Gutowski said the developments that have occurred are rare and there are significant barriers to converting land use permits from farm use to rural industrial.
“I just don’t see those developments as a transformation,” said Gutowski. “In large part it’s piecemeal stuff that is not going to change the character of Highway 97 between our two largest cities.”
County commissioner Phil Chang also remains confident that Oregon’s property laws are well-suited to prevent the sprawl seen in states like California, where city limits often collide with no rural space left as a buffer zone.
“Our state land-use system is set up to contain sprawl and encourage compact development pretty well,” said Chang.
What development does ensue, said Gutowski, has rules surrounding it. Large billboards and out-of-place buildings are unlikely to appear.
“We have a landscape management combing zone that deals with aesthetics when you are visible to Highway 97,” said Gutowski. “Any new structures have to be earth-toned, with some screening involved.”
Chang said he hopes to see “large sections” of the highway corridor remain either agricultural or wildland open space including sage steppe and juniper woodlands.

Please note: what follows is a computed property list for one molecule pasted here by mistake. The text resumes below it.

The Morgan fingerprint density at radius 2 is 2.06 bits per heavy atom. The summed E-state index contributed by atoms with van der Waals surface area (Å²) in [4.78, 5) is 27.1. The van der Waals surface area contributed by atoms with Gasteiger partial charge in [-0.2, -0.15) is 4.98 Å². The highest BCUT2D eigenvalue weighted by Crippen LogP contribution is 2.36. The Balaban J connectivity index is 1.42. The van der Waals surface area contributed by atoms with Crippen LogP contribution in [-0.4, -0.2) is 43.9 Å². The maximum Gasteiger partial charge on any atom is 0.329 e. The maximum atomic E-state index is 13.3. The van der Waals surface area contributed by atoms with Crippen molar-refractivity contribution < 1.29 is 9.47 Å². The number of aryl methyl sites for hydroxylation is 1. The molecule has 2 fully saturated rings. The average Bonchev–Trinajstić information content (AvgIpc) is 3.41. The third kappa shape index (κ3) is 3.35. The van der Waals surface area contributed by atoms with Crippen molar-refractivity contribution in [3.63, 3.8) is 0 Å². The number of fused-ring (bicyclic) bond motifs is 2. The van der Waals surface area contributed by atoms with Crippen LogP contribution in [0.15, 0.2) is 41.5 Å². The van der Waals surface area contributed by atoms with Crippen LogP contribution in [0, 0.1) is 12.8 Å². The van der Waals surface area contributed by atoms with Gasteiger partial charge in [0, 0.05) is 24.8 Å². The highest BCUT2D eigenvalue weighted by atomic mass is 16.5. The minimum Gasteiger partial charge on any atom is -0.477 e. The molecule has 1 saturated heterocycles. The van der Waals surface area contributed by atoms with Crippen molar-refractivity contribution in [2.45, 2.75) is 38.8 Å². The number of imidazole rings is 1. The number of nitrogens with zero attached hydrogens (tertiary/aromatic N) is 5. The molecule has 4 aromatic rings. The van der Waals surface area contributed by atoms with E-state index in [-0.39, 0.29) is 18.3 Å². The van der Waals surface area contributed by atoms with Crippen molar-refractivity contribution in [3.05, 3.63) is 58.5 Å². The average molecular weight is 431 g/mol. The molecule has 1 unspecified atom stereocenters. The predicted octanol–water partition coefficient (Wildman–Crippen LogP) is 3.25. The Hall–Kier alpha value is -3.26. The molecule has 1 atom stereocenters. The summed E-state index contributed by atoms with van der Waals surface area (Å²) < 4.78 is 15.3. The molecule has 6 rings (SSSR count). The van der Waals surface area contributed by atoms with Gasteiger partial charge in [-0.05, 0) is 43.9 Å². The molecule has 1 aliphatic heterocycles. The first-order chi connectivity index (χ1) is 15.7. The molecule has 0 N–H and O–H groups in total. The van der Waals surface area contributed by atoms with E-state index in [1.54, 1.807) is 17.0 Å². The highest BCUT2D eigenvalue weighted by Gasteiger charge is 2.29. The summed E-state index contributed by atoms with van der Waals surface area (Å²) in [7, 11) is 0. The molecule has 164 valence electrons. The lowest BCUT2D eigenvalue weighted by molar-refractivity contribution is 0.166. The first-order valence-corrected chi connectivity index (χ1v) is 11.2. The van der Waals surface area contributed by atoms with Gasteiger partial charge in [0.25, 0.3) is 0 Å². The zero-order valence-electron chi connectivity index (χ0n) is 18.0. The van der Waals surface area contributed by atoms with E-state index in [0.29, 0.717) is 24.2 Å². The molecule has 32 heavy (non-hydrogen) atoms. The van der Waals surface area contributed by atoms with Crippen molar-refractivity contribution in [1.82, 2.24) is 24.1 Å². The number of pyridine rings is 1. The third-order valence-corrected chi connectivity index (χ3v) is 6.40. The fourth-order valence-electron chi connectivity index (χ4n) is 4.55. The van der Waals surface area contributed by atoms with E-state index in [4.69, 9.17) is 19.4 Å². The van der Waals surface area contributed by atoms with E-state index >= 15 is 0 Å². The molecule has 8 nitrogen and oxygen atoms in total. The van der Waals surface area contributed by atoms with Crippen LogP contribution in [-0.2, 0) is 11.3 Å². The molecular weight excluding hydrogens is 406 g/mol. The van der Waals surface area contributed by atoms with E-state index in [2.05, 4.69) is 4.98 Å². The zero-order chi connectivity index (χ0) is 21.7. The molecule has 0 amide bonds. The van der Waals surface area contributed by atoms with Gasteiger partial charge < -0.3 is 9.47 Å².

The county can work with existing permit holders to ensure that the development of their land veers toward natural uses, he said.
“If we work strategically to designate some green space corridors along Highway 97, anchored in public land ownerships, then we could preserve some large stretches of the highway as agricultural or wildland open space,” said Chang.
Aceti agrees that development along most of the route is improbable due to a lack of safe access points. The overpass at Deschutes Junction made his area unique in that it overturned a patch of rural ground but in doing so it opened up opportunities for business.
“The overpass created a problem for one use but it created an opportunity for rural commercial or rural industrial use,” said Aceti. “That is my 59 cents.”